private void calculate()
    {

    Since you made this an instance method, the delegate has to hold a reference to the actual object, and the BeginInvoke call gets some extra overhead involved with passing the object around and using callvirt vs. call, etc.

    The lambda expression, however, gets resolved to a static method since it's not closing over any variables.  Since it's static, it runs quite a bit faster.

    If you make calculate static, in methodA, then it will actually be (slightly) faster than methodB - on my system, it ends up 7112 vs 7435 ms.

    Try taking your original code, and changing nothing except making it:

    private static void calculate()
    {

    You'll see timings more like you were expecting.


    Reed Copsey, Jr. - http://reedcopsey.com
    If a post answers your question, please click "Mark As Answer" on that post and "Mark as Helpful".

    Wednesday, February 22, 2012 12:07 AM
    Moderator

All replies

  • Your timings are getting horribly skewed because you're using BeginInvoke, not Invoke.  Delegate.BeginInvoke  uses the thread pool, and invokes a lot of extra scheduling, which in turn causes things to be a bit crazy.  

    Try the following code - it will give you timings more along your expectations.  As you'd expect, B is a bit slower due to the overhead of the GC having to clean up the delegate, but otherwise, very similar in speed.  I switched to reporting ticks instead of milliseconds (since it was showing as 0-3ms, not enough to see a real difference).  Also, make sure to run outside of Visual Studio, with a release build, to see the full effect.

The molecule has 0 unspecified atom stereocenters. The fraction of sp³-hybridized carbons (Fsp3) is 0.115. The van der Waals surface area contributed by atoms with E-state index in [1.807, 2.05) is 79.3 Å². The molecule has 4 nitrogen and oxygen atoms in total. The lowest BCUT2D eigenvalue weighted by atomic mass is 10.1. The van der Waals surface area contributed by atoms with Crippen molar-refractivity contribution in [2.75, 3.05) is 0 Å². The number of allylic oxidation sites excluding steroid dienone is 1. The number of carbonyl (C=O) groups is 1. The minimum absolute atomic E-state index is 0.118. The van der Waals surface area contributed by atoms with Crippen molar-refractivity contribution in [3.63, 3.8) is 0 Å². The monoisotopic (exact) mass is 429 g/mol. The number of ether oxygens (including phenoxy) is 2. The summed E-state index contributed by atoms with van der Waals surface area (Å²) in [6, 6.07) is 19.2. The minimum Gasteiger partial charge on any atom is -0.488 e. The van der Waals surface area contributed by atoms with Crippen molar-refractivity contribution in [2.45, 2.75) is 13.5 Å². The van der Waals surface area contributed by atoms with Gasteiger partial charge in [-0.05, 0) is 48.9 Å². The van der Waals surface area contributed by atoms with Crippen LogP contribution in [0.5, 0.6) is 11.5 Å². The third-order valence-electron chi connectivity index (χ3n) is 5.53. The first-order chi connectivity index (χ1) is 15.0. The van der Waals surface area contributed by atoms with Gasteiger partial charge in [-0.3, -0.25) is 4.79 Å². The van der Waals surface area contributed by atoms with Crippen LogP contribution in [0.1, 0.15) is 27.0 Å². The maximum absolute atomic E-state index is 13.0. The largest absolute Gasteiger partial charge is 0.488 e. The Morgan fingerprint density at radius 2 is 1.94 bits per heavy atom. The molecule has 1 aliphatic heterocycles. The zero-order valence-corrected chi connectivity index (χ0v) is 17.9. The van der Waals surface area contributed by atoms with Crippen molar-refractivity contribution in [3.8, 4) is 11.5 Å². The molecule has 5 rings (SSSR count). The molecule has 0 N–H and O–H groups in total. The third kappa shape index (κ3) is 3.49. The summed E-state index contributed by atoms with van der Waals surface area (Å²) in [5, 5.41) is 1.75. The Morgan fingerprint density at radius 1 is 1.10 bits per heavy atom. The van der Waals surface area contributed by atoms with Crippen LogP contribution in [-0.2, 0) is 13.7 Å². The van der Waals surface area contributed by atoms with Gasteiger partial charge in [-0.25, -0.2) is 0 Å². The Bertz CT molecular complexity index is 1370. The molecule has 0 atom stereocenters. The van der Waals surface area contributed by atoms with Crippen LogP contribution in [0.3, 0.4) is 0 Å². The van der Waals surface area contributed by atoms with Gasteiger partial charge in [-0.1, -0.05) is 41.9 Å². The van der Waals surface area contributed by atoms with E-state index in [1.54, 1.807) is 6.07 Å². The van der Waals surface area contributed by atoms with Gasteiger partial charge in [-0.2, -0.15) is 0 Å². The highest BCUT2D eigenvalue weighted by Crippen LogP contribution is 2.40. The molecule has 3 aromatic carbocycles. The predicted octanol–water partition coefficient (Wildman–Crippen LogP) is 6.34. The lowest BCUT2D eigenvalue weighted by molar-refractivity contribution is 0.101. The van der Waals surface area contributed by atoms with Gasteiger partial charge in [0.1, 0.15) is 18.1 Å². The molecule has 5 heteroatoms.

With this, I get:

    MethodA: 14055
    MethodB: 18605
    MethodC: 1875
    MethodA: 12216
    MethodB: 16905
    MethodC: 1875
    MethodA: 12282
    MethodB: 19684
    MethodC: 1875

    using System;
    using System.Reflection;
    namespace Test
    {
        using System.Diagnostics;
    
        public class Program
        {
            private static void Main()
            {
                Program program = new Program();
    
                for (int i = 0; i < 3; ++i)
                {
                    program.methodA();
                    program.methodB();
                    program.methodC();
                }
    
                Console.ReadKey();
            }
    
            Action action;
    
            private void methodA()
            {
                action = new Action(calculate);
                Stopwatch sw = new Stopwatch();
                sw.Start();
                for (int i = 0; i < 1000000; i++)
                {
                    method1();
                }
                sw.Stop();
                Console.WriteLine("MethodA: {0}", sw.ElapsedTicks);
            }
    
            private void method1()
            {
                action.Invoke();
            }
    
            private void calculate()
            {
                int z = 5;
                z++;
            }
    
            private void methodB()
            {
                Stopwatch sw = new Stopwatch();
                sw.Start();
                for (int i = 0; i < 1000000; i++)
                {
                    method2();
                }
                sw.Stop();
                Console.WriteLine("MethodB: {0}", sw.ElapsedTicks);